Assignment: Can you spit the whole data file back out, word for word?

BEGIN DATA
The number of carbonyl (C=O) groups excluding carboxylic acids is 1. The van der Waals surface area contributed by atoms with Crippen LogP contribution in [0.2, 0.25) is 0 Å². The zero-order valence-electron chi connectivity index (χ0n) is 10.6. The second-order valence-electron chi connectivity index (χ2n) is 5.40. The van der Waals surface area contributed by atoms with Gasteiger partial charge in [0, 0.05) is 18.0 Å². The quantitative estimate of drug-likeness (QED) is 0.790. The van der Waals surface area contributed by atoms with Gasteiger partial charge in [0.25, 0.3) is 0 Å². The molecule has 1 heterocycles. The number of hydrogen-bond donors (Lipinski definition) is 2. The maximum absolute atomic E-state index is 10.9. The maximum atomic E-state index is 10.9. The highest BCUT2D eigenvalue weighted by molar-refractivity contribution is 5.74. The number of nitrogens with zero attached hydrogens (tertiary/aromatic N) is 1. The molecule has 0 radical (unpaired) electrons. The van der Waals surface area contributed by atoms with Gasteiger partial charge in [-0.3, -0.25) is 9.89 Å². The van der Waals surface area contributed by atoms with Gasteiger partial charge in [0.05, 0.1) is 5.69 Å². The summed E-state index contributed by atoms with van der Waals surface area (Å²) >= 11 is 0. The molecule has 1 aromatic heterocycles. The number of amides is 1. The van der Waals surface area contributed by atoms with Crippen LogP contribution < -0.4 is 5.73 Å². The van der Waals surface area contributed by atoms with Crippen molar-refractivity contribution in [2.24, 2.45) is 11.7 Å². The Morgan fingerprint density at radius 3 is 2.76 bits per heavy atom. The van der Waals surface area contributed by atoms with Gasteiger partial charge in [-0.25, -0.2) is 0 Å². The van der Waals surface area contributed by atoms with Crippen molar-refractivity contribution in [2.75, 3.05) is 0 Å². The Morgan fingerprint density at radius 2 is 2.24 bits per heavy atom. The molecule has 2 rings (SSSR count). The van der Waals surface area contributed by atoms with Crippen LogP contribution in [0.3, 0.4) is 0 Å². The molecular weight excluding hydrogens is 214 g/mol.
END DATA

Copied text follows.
The number of carbonyl (C=O) groups excluding carboxylic acids is 1. The van der Waals surface area contributed by atoms with Crippen LogP contribution in [0.2, 0.25) is 0 Å². The zero-order valence-electron chi connectivity index (χ0n) is 10.6. The second-order valence-electron chi connectivity index (χ2n) is 5.40. The van der Waals surface area contributed by atoms with Gasteiger partial charge in [0, 0.05) is 18.0 Å². The quantitative estimate of drug-likeness (QED) is 0.790. The van der Waals surface area contributed by atoms with Gasteiger partial charge in [0.25, 0.3) is 0 Å². The molecule has 1 heterocycles. The number of hydrogen-bond donors (Lipinski definition) is 2. The maximum absolute atomic E-state index is 10.9. The maximum atomic E-state index is 10.9. The highest BCUT2D eigenvalue weighted by molar-refractivity contribution is 5.74. The number of nitrogens with zero attached hydrogens (tertiary/aromatic N) is 1. The molecule has 0 radical (unpaired) electrons. The van der Waals surface area contributed by atoms with Gasteiger partial charge in [-0.3, -0.25) is 9.89 Å². The van der Waals surface area contributed by atoms with Gasteiger partial charge in [0.05, 0.1) is 5.69 Å². The summed E-state index contributed by atoms with van der Waals surface area (Å²) >= 11 is 0. The molecule has 1 aromatic heterocycles. The number of amides is 1. The van der Waals surface area contributed by atoms with Crippen LogP contribution < -0.4 is 5.73 Å². The van der Waals surface area contributed by atoms with Crippen molar-refractivity contribution in [2.24, 2.45) is 11.7 Å². The Morgan fingerprint density at radius 3 is 2.76 bits per heavy atom. The van der Waals surface area contributed by atoms with Gasteiger partial charge in [-0.25, -0.2) is 0 Å². The van der Waals surface area contributed by atoms with Crippen molar-refractivity contribution in [2.75, 3.05) is 0 Å². The Morgan fingerprint density at radius 2 is 2.24 bits per heavy atom. The molecule has 2 rings (SSSR count). The van der Waals surface area contributed by atoms with Crippen LogP contribution in [0.3, 0.4) is 0 Å². The molecular weight excluding hydrogens is 214 g/mol.